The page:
Mystery Box

lamb box sideAbout twenty years ago I was idly searching for Harold Lamb books in an online used book search service. I was well enough acquainted with Lamb’s work by that point to know the titles of all of his books, so I was a little mystified when two appeared that existed in no known database.

When I contacted the seller I learned that these were one-of-a-kind books. Dr. John Drury Clark had removed a handful of pulp stories from Adventure magazine and bound them in two small hardbacks. They were being sold off by his widow.

lamb 10These were pure gold to me — there was no way to find the stories unless I wanted to drive to some distant library with a rare book collection, or spend years haunting pulp magazine conventions. Remember that Lamb didn’t just have a handful of uncollected stories — there were dozens upon dozens of them.

Even better, his widow told me that he’d saved dozens more, intending to bind them as well, but had never gotten around to it. They were in fairly poor shape, but intact, she said. I offered to buy them and she said she’d sell them. It was kind of pricey for a young couple like us just starting out, but my wife was supportive and understanding.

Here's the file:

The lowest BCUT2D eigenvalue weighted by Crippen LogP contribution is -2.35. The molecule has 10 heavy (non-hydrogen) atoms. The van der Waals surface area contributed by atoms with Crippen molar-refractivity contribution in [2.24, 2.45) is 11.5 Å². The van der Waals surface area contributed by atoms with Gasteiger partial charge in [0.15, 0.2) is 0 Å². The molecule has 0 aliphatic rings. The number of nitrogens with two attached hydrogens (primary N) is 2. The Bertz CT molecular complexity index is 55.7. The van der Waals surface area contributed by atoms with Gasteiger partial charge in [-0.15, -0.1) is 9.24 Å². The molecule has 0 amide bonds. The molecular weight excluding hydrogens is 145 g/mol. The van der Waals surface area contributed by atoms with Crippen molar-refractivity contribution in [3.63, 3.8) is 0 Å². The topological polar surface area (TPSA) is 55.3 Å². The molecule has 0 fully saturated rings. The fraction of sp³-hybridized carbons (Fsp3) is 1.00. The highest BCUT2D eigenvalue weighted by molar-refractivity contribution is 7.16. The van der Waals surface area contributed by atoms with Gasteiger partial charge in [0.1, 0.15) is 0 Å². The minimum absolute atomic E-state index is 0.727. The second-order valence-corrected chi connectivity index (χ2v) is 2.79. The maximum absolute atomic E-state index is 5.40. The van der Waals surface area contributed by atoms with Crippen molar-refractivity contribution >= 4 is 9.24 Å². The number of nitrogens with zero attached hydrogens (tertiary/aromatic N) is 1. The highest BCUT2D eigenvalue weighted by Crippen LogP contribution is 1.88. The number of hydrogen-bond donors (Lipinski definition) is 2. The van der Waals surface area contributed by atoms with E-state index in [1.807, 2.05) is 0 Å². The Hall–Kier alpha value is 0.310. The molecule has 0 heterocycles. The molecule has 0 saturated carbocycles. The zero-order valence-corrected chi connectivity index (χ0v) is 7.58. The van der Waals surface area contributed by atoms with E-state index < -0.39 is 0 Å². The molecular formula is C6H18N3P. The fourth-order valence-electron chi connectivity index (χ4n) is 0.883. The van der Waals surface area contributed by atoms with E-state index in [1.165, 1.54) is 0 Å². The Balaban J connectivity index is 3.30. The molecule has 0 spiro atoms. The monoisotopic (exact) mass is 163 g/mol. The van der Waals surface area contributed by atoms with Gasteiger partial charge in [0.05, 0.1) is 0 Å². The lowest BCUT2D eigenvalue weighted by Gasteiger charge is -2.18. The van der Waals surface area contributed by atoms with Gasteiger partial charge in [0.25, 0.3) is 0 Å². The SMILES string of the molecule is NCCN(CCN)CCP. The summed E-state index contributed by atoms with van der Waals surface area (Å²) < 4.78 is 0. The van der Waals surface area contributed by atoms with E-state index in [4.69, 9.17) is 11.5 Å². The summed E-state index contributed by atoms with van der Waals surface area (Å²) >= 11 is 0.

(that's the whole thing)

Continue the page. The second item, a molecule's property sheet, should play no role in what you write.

inside the boxAnd lo, but there were treasures within. Some DID have crumbling edges, but most were in fair shape. Within were three tales of Khlit the Cossack that had never been collected, including the outstanding “The Curved Sword,” the two novellas of Nial O’Gordon, about whom I wish Lamb had written much more, loads of short novels, some originally published in three or four parts, and a slew of standalone stories of Cossacks and Crusaders.

These pulp stories formed the bulk of the collection I scanned to assemble the Harold Lamb anthologies for Bison Books/University of Nebraska Press. I purchased a scanner in the first place to preserve the ones that were most fragile, which left me in excellent shape when I went to propose a whole series to their editor.

box contentsTo scan the tales, I had to remove the stories from the original bindings of Dr. Clark, but I kept that original treasure box. Today it sits in a place of pride on top of my desk shelves, housing my Dark City Games collection.